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The Titfield Thunderbolt (1953)

 -  Comedy  -  20 October 1953 (USA)
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Ratings: 7.3/10 from 1,388 users  
Reviews: 40 user | 14 critic

Volunteers take over their local passenger train service (against bus company resistance) when the government announces its closure.



(original screenplay)
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Title: The Titfield Thunderbolt (1953)

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Cast overview, first billed only:
George Relph ...
Naunton Wayne ...
John Gregson ...
Godfrey Tearle ...
The Bishop
Gabrielle Brune ...
Sidney James ...
Reginald Beckwith ...
Edie Martin ...
Michael Trubshawe ...
Vernon Crump (as Jack McGowran)
Ewan Roberts ...
Alec Pearce
Herbert C. Walton ...
John Rudling ...


The residents of a small English village are about to lose their ancient railroad. They decide to rescue it by running it themselves, in competition with the local bus company. Written by Blair Stannard <>

Plot Summary | Add Synopsis

Plot Keywords:

train | railroad | railway | pub | water tower | See more »


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Release Date:

20 October 1953 (USA)  »

Also Known As:

The Titfield Thunderbolt  »

Company Credits

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Technical Specs


Sound Mix:

(RCA Sound System)| (Gaumont Kalee Recording)



Aspect Ratio:

1.37 : 1
See  »

Did You Know?


The veteran engine "Lion" was not able to accelerate above 15mph under her own power, so for many sequences the train would be propelled up to speed by one of the two 14XX engines, which would then brake sharply so as to not burst into shot. See more »


When Dan and Mr Valentine steal the locomotive standing on the turntable to run it away down the streets, the tracks covered over with grass are visible. See more »


Mrs Valentine: Do you know what time it is?
Valentine: Yes, my love: summer double time.
See more »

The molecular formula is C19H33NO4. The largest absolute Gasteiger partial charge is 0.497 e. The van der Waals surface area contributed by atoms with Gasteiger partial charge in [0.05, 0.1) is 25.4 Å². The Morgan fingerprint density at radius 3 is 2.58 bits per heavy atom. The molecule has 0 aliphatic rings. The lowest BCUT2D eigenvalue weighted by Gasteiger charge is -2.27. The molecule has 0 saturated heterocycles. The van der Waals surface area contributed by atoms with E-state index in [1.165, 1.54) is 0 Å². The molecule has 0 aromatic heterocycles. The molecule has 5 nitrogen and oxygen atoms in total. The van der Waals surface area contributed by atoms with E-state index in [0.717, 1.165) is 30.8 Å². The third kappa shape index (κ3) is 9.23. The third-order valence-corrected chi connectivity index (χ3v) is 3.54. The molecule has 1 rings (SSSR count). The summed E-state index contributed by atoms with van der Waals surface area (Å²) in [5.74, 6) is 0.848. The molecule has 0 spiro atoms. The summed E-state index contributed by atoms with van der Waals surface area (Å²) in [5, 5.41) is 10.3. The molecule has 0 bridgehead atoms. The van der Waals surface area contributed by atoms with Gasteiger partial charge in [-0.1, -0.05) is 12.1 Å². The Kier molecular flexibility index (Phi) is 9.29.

The Eton Boating Song
Music by Algernon Drummond
Lyrics by William Johnson
See more »

Frequently Asked Questions

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User Reviews

"She's as good as she ever was. I'll stake my living on it!"
3 January 2008 | by (Australia) – See all my reviews

The Ealing comedies have never looked as wonderful as in 'The Titfield Thunderbolt (1953),' the first from the studio to be filmed in Technicolor. Cinematographer Douglas Slocombe captures the sheer magnificence of the British countryside, every frame alive with the vibrant colours of the hills, the trees and the skies. The film was directed by Charles Crichton, who had earlier achieved success with 'The Lavender Hill Mob (1951),' and was penned by T.E.B. Clarke, who also wrote the outrageously whimsical 'Passport to Pimlico (1949),' encapsulating the wit and optimism of the British sense of humour in a way that typifies why such classic comedy gems are still treasured more than fifty years later. The story was inspired by real events, when local volunteers restored and operated the narrow gauge Talyllyn Railway in Wales.

The residents of the small village of Titfield rely daily on trains to commute to work each day; so much so that the steam locomotive has become an icon of the town. However, when British Rail announces the intended closure of the service, the villagers are understandably devastated, and one resident, railway enthusiast Vicar Sam Weech (George Relph), decides to purchase the line and run it locally. Employing the funding of the wealthy and amiably-drunken Walter Valentine (Stanley Holloway), who is easily persuaded by the promise of an early-morning bar on the train, Sam and the other enthusiastic villagers convince the Ministry of Transport to offer them a one month trial, at the end of which their ability to run a train service will be determined. The only two men in town who don't approve of this daring venture are Pearce and Crump (Ewan Roberts and Jack MacGowran), the owners of a bus service, who plan to gain from the closure of the train service, and will try anything to prevent it from running again.

'The Titfield Thunderbolt' shares many of its themes with a lot of the other Ealing comedies, most namely the notion of a small community taking on the "Big Guys" {also found in 'Passport to Pimlico' and 'Whisky Galore!'} and the potentially destructive forces of industrial progress {see also 'The Man in the White Suit (1951)'}. The acting is fun and light-hearted, and each of the characters possesses their own eccentricities, which makes them all equally enjoyable to watch. Considering its nature as a comedy, I was surprised to find that the film has some genuine moments of suspense, scenes that would not have seemed out-of-place in a Hitchcock film. I found myself gripping the seat in the sequence where the train passengers must disembark to collect water for the heating engine (after the water-tank is cunningly sabotaged), and also where the weak coupling between the engine and the carriage threatens to snap. The frequent use of rear-projection, which is relatively effective throughout the film, also reminded me of the Master of Suspense. It's an interesting comparison, I think.

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